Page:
Eric Liu’s A Chinaman’s Chance: One Family’s Journey and the Chinese American Dream is a reflection of the changing politics and world that colors and influences personal and national identity. Through a pensive meditation of family, Chinese Americans, and the differences and similarities between Chinese and American culture, Liu challenges readers to rethink: “What is Chinese?” and “what is American?”
The phrase, “A Chinaman’s chance,” refers to the 19th and 20th century idiom connoting little or no chance. The expression is rooted in the historical context of anti-Chinese sentiment, a time period of Chinese immigration to the West Coast. Initially attracted by gold, Chinese migrants were instead forced to labor on railroads, in restaurants, and in laundries. And because of an economic depression and job scarcity, many white Americans discriminated against Chinese both through legal channels and vigilante violence.
Liu is an author, educator, and civic entrepreneur. A Yale and Harvard graduate, Liu served as White House speechwriter under Bill Clinton and then as the President’s deputy domestic policy adviser. Currently, Liu is the CEO and founder of Citizen University, an organization that teaches civic engagement. He lives in Seattle with his family.
Liu’s A Chinaman’s Chance reappropriates the idiom and poses the question: What does it mean to be Chinese American in the 21st century? Or more specifically, in an era where China’s geopolitical power is rising and beginning to challenge the United States, what does it mean for Asian Americans given the backdrop of the model minority stereotype, which paints Asian Americans as successful and educated. Do Asian Americans have little or no chance in succeeding and becoming American? Is success based on chance?
When asked about the future of Chinese Americans in this political atmosphere, Liu predicted, “America will start looking towards Chinese Americans.”
Over the last decade, media exposure for Asian Americans appears to have increased. There are more Asian Americans in advertisements, television, and movies. Asian American stars like Jeremy Lin, Lucy Liu, Steven Yuen, Cal Pen, Bruno Mars, Michelle Wie, Arden Cho, and others have become household names. More Asian Americans are rising into political power. For instance, Gary Locke was the first Chinese American Governor of Washington state and ambassador to China, positions historically held by white male Americans. Other notable Asian Americans politicians are Sharon Tamiko Santos, Wing Luke, Cheryl and Ruby Chow, Daniel Inouye, and so forth.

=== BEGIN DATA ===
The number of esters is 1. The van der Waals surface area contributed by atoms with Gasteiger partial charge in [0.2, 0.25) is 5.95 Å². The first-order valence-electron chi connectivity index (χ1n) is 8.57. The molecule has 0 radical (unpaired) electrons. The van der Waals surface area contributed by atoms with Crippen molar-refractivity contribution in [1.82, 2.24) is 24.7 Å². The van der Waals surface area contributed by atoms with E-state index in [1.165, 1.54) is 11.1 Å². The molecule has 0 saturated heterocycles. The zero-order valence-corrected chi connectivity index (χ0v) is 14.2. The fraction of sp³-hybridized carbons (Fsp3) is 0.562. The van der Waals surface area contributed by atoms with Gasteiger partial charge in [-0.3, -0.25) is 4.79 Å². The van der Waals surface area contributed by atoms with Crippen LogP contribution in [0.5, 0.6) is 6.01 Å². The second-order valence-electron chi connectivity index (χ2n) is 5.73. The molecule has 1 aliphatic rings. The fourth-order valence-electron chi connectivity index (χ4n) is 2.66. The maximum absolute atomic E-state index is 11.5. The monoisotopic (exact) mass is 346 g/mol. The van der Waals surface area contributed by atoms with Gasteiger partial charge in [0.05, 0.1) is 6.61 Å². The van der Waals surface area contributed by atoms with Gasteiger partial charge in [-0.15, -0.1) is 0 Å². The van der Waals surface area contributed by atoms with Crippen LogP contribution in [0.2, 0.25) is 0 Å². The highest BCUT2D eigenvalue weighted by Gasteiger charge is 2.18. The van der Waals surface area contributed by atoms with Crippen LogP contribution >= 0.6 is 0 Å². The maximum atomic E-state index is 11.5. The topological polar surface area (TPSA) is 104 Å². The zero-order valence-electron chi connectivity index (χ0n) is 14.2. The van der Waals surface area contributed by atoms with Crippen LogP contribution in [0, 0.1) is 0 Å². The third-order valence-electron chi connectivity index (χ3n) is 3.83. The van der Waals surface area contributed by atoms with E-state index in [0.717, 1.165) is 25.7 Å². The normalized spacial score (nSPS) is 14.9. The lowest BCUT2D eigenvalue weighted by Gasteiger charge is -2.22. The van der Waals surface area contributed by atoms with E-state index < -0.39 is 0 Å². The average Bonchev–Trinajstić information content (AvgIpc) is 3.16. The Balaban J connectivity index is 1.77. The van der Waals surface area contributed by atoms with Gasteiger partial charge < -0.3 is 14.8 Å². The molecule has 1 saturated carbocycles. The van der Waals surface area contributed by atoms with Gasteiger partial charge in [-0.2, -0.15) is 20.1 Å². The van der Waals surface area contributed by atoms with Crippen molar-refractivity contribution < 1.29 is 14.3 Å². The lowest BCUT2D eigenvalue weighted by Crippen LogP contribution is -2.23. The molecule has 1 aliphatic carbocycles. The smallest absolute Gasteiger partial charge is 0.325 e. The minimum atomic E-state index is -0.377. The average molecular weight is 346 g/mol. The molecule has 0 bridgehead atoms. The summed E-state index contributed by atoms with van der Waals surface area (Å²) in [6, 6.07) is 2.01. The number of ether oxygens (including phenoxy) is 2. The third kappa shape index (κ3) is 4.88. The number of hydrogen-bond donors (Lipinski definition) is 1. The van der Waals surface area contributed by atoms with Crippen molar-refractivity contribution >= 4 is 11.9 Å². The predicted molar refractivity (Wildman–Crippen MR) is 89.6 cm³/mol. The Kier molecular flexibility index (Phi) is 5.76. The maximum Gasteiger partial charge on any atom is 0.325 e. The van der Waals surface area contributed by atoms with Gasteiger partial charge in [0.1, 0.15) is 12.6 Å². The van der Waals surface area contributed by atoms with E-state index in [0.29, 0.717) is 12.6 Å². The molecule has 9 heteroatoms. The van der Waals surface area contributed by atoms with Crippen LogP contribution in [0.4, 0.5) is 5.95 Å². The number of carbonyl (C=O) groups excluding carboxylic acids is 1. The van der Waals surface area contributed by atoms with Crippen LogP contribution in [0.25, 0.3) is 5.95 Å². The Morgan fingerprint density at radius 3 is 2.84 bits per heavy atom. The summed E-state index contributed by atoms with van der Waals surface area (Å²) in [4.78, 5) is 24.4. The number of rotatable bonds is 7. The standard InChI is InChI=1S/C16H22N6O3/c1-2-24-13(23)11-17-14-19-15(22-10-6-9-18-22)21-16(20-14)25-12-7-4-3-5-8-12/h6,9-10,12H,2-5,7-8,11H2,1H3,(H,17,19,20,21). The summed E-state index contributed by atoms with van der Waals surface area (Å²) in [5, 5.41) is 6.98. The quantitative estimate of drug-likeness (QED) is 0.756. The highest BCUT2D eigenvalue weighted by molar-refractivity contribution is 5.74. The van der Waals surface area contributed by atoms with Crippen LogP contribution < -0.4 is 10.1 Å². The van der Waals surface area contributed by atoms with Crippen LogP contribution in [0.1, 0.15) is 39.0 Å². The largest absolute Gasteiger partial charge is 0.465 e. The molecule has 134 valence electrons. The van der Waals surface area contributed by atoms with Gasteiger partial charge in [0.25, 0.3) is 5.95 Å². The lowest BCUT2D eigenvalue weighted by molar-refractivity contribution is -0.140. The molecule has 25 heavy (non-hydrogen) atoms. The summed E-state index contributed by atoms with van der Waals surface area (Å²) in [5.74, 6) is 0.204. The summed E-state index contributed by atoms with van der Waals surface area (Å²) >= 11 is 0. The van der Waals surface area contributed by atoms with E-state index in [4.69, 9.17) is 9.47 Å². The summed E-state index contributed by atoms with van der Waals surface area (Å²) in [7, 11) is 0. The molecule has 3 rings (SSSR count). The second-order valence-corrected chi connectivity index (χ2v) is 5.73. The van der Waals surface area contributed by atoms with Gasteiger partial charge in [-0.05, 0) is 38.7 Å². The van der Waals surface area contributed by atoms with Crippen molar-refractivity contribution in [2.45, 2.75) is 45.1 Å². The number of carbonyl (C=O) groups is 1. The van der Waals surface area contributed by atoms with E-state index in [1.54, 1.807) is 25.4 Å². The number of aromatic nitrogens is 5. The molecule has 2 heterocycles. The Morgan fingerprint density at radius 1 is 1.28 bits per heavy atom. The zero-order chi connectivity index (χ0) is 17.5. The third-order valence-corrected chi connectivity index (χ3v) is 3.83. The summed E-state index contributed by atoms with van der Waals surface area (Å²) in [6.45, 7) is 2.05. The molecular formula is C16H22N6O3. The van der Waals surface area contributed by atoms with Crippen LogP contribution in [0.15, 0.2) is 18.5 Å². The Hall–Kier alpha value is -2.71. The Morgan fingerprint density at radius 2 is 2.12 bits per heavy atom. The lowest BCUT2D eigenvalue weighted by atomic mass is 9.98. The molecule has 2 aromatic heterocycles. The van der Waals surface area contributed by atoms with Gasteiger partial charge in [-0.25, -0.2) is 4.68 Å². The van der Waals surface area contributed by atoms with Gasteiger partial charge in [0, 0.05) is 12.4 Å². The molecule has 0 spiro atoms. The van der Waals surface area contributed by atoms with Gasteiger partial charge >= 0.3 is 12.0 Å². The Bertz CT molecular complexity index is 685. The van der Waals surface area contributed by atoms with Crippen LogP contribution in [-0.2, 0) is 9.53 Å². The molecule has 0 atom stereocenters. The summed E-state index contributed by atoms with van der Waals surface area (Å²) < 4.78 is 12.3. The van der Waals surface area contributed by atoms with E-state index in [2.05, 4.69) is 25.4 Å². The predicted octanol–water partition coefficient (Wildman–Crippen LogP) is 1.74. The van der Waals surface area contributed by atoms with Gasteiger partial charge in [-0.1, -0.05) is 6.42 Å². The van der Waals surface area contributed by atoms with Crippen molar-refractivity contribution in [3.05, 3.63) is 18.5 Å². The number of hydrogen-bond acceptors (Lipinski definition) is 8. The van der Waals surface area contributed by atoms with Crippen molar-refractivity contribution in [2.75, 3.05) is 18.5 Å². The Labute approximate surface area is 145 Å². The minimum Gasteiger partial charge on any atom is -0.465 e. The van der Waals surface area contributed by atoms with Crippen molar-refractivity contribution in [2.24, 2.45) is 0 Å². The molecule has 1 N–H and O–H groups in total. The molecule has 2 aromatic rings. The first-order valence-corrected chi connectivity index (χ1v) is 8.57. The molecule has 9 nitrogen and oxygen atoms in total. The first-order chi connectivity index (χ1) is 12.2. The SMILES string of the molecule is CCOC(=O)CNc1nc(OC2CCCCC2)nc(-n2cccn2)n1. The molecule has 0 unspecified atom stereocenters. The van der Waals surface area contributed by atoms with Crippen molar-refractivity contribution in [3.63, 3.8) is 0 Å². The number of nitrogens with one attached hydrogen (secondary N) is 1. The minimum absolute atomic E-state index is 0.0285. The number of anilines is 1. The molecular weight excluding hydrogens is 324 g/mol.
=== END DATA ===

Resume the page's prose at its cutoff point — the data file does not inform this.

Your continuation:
If history has taught us anything, then with this exposure comes backlash. The bombing of Pearl Harbor sent shockwaves of war hysteria that resulted in the incarceration of Japanese and Japanese Americans to internment camps by the federal government under the pretense of national security.
When the Japanese auto companies like Toyota and Honda began competing against U.S. companies U.S. in the late 1970s, anti-Asian sentiment spread. In Detroit, Chinese American Vincent Chin was beaten to death by two formerly employed autoworkers, Ronald Ebens and Michael Nitz who attacked Chin under the assumption that he was Japanese. Ebens and Nitz never spent a single day in jail for killing Chin.
After 9/11, South Asians, Sikhs, Arabs, and Muslims became the target of violence. Within four days of the attacks on the World Trade Center, Balbir Signh Sodhi of Mesa, Arizona was shot and killed by Frank Silva Roque. Roque would go on to shoot at a Lebanese American and a house owned by an Afghan family. Sodhi was the first victim of 9/11 hysteria. Thousands of South Asians, Sikhs, Arabs, and Muslim Americans continue to face hate crimes, school bullying, workplace discrimination, and racial and religious profiling.
Liu’s A Chinaman’s Chance, explores the factors that influence national and personal identity and perception. Through the lens of his family and self reflection, Liu highlights the convergences and differences between American and Chinese culture. A Chinaman’s
A Chinaman’s Chance is for a selective audience that might be interested in the correlation between China and Chinese Americans and proponents of acculturation. After all, “America makes Chinese Americans, but China does not make American Chinese.”